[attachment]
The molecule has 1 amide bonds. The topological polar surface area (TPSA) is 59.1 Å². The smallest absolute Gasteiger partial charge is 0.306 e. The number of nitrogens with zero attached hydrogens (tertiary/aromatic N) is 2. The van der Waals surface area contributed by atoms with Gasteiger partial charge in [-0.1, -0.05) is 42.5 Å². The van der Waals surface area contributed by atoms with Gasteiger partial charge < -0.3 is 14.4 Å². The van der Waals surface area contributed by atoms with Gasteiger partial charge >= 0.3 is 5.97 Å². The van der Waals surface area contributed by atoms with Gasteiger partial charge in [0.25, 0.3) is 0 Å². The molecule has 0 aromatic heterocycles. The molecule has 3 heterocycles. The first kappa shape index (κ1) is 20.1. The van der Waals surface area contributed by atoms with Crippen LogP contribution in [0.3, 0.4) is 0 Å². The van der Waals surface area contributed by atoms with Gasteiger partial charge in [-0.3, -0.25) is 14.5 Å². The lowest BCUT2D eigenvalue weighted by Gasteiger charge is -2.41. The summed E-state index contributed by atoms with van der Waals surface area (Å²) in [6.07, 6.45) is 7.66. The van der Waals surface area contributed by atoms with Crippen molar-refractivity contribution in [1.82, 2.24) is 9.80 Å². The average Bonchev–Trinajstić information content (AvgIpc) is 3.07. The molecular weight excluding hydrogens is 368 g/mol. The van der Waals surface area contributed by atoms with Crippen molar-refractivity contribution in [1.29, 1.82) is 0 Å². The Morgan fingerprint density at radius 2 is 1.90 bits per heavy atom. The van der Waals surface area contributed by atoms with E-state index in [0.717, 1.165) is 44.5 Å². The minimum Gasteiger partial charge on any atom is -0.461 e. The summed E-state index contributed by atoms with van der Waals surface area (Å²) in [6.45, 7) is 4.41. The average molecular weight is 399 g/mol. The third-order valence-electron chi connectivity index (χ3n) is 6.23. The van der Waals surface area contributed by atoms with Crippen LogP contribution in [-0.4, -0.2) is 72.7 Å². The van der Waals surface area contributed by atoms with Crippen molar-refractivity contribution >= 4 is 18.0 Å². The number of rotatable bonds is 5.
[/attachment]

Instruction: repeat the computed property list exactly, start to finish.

The molecule has 1 amide bonds. The topological polar surface area (TPSA) is 59.1 Å². The smallest absolute Gasteiger partial charge is 0.306 e. The number of nitrogens with zero attached hydrogens (tertiary/aromatic N) is 2. The van der Waals surface area contributed by atoms with Gasteiger partial charge in [-0.1, -0.05) is 42.5 Å². The van der Waals surface area contributed by atoms with Gasteiger partial charge < -0.3 is 14.4 Å². The van der Waals surface area contributed by atoms with Gasteiger partial charge >= 0.3 is 5.97 Å². The van der Waals surface area contributed by atoms with Gasteiger partial charge in [0.25, 0.3) is 0 Å². The molecule has 0 aromatic heterocycles. The molecule has 3 heterocycles. The first kappa shape index (κ1) is 20.1. The van der Waals surface area contributed by atoms with Crippen LogP contribution in [0.3, 0.4) is 0 Å². The van der Waals surface area contributed by atoms with Gasteiger partial charge in [-0.3, -0.25) is 14.5 Å². The lowest BCUT2D eigenvalue weighted by Gasteiger charge is -2.41. The summed E-state index contributed by atoms with van der Waals surface area (Å²) in [6.07, 6.45) is 7.66. The van der Waals surface area contributed by atoms with Crippen molar-refractivity contribution in [1.82, 2.24) is 9.80 Å². The average Bonchev–Trinajstić information content (AvgIpc) is 3.07. The molecular weight excluding hydrogens is 368 g/mol. The van der Waals surface area contributed by atoms with Crippen molar-refractivity contribution in [1.29, 1.82) is 0 Å². The Morgan fingerprint density at radius 2 is 1.90 bits per heavy atom. The van der Waals surface area contributed by atoms with E-state index in [0.717, 1.165) is 44.5 Å². The minimum Gasteiger partial charge on any atom is -0.461 e. The summed E-state index contributed by atoms with van der Waals surface area (Å²) in [6.45, 7) is 4.41. The average molecular weight is 399 g/mol. The third-order valence-electron chi connectivity index (χ3n) is 6.23. The van der Waals surface area contributed by atoms with Crippen LogP contribution in [-0.4, -0.2) is 72.7 Å². The van der Waals surface area contributed by atoms with Crippen molar-refractivity contribution >= 4 is 18.0 Å². The number of rotatable bonds is 5.